I don’t want to feel that I have spent all my time at work without putting in at least equal the effort to make the rest of my life matter as well. How do you make your life meaningful? Is there something special that you do? Please comment if you would like to share.
Clearing physical clutter is important. It is important not just because it cleans the space you live in, but it cleans your mental space too. Having stuff linger in your space affects many aspects of your life, whether you realize it or not. It hangs over your head. It’s one of those things that you think you will get to…eventually. But when is that? When does eventually come?
I had a garage full of waste. I had a deck that needed work, and the debris ended up in my garage. I didn’t think it through, I just knew that the deck needed to be fixed, and I would deal with the debris after the fact. It was hidden in the garage, right where I should have been parking. But for over two years, that clutter invaded my space and was constantly on my mind. Not only that, I also had debris from some minor renovations I had done inside my home from up to four years ago. It was sitting in my workroom in the basement and sitting on my mind, knowing full well that I needed to manage it at some point.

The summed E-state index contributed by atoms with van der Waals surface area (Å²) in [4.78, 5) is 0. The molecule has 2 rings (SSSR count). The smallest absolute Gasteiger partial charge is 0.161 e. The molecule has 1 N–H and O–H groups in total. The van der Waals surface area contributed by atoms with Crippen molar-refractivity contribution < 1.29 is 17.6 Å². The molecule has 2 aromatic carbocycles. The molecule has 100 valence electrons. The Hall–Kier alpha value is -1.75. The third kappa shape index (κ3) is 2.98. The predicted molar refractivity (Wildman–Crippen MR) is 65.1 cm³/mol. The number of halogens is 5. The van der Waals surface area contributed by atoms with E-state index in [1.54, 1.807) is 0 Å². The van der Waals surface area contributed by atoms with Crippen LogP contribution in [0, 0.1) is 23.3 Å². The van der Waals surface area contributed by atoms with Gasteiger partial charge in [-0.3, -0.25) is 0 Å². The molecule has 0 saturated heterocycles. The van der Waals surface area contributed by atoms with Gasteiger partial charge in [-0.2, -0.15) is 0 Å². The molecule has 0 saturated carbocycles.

On an unrelated topic, but still relatable, I have a fantastic friend who pushes me to do things from time to time, in the best possible way. He also needed to remove clutter, so we made a plan. Yesterday, we were able to clear all that debris away for both of us. We both have a clear space and that opens up mental space also. I am able to park in my garage once again, and I have the ability to free up some of that mental space all that debris was taking up for something much better.
Sometimes we do not realize how much space and energy that physical clutter takes up in all facets of our lives. If you consider one simple thing: I had two winters of not being able to park in my garage. That means two winters of wondering how much snow we received overnight, and expending energy to clear snow off my vehicle in order to get to work in the mornings. Had I taken the time to remove that mess when it first was created, I could have spent those five to ten minutes every morning in a more relaxed way.
Clutter is a burden in many ways. This long weekend is a perfect opportunity to tackle some of those burdens. I have taken care of what was burdening me so that I can now appreciate the fruits of my labour. I hope you can do the same.
Vacations are wonderful. You plan and prepare for the trip, decide which sights you want to see and when. You plan every day to be a full as possible so you can fit everything in to your limited time, because if you don’t, you won’t have a chance to do all the things you wanted to do.
But during that vacation away, did you think to take a day to just relax? Maybe sleep in a little, or spend a lazy day exploring the forests or the beaches?
These vacation days create a lot of memories too. Sometimes, I wonder if maybe they create more memories than running from the art gallery to the science centre then to the zoo…you get the idea.